South Carolina Department of Transportation (SCDOT) officials say ongoing cleanup efforts from a February ice storm that paralyzed the Midlands, Upstate, and Pee Dee for three days will end up costing nearly $164 million, as more than 1.3 million cubic yards of debris still needs to be removed.
But that bill — mixed with the federal Highway Trust Fund’s uncertain future — could lead to a “slowdown” in new road construction work, according to Acting Transportation Secretary Christy Hall. Hall made the comments on Friday after she and other agency officials briefed the South Carolina Transportation Commission on the situation.
Because the White House designated much of South Carolina a “disaster area” following the storm, the Federal Emergency Management Agency (FEMA) will reimburse South Carolina for much of cleanup. The “sliding scale” reimbursement incentivizes state officials to remove storm debris as quickly as possible. FEMA will repay the state 87 percent for costs incurred over the first 30 days, then 82 percent over the next two months after that, and 75 percent from days 90 through 180. No expenses can be reimbursed after six months.
The $164 million payout will require a significant amount of SCDOT’s available cash balance, according to Chief Financial Officer Jim Warren. The agency had a roughly $200 million balance in March, he said. While incoming funds from the state gas tax and federal payments will keep the balance around $100 million over the summer, Warren said the agency is preparing for the possibility that the federal Highway Trust Fund could become insolvent by August.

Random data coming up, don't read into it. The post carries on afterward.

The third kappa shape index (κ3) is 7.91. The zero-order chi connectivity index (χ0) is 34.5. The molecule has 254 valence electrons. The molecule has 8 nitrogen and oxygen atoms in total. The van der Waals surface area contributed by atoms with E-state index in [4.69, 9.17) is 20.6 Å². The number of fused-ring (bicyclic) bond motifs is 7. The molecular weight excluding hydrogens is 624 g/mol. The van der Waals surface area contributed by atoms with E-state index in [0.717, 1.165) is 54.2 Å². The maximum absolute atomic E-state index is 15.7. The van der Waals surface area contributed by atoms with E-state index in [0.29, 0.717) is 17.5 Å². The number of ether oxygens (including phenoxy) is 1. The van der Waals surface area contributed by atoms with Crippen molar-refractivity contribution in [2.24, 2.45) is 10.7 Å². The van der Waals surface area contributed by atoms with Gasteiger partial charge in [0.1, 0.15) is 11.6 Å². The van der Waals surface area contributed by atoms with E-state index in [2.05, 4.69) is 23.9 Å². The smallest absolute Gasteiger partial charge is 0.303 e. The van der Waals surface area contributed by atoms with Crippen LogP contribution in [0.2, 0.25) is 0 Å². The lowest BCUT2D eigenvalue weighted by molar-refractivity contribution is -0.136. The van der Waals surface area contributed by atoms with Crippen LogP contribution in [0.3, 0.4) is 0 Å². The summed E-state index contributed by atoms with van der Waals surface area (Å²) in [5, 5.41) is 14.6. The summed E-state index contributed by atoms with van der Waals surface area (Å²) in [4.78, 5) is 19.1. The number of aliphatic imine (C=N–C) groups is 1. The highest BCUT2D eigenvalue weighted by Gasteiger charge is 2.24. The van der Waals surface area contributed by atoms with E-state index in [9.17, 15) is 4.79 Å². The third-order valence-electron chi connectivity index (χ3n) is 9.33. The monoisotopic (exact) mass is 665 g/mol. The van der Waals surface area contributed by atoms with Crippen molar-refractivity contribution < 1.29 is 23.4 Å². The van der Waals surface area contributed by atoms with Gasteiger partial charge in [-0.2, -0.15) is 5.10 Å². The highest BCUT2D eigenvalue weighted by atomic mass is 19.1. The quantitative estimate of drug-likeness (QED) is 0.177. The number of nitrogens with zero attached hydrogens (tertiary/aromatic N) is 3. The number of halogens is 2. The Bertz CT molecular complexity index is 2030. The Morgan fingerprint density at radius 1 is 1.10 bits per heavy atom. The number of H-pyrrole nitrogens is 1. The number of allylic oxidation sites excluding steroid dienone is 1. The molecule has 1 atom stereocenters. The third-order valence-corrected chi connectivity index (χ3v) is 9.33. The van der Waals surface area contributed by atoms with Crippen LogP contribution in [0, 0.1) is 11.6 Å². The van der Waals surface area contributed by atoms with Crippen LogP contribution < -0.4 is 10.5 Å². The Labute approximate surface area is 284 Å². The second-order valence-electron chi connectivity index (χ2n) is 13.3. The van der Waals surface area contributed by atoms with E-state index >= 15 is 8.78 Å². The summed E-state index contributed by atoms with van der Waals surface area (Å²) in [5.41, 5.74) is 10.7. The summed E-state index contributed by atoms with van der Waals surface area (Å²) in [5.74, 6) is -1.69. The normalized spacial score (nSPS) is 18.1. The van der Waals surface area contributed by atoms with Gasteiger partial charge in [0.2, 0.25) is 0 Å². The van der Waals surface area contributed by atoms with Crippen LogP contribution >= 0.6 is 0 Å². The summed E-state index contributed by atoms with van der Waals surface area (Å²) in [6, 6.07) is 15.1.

“Even with our very best efforts to deal with the federal bureaucracy quickly, we’re still going to take a very substantial hit,” Warren told the commissioners.
If the Highway Trust Fund becomes insolvent, the resulting loss of federal money could drop SCDOT into a negative balance this fall. Hall said the agency is rescheduling the timing of its payments to vendors in order to stay in the black should that happen, which she called a worst-case scenario.
But even a best-case scenario does not predict any FEMA reimbursement before January 2015. “We have to make the payouts in a rapid fashion, but we’re not going to get it back so quickly from FEMA,” Warren said. The final reimbursement could be as late as October 2016.
Agency leaders say they are trying to do as much work as possible within 90 days of the storm, in order to get the higher reimbursement rates. SCDOT chief engineer Leland Colvin said crews are focusing first on removing storm debris before switching to work to removing “hazardous trees.”
“We don’t have the equipment to handle that for a storm of this magnitude,” he said.
In all, another 1.3 million cubic yards of storm debris still needs to be removed from road shoulders and rights-of-way across the state. About 71 percent of the work has been completed, according to SCDOT estimates. But that number is significantly lower in Georgetown and Horry counties, where Colvin said problems with a state contractor have led to only 40 percent completion through Wednesday.
Hall said SCDOT anticipates it will perform $35 million in work that cannot be reimbursable. While that amount is small compared to SCDOT’s overall construction budget, it is still significant (for comparison, state legislators plan to set aside about $50 million in state funds to SCDOT next year).
Hall said the money will likely need to come from the agency’s maintenance budget over the next three years. “Basically, what we’re projecting is to absorb that within our operations over time. $35 million relative to a $1.6 billion budget, we would have to make adjustments to our activity level over time.”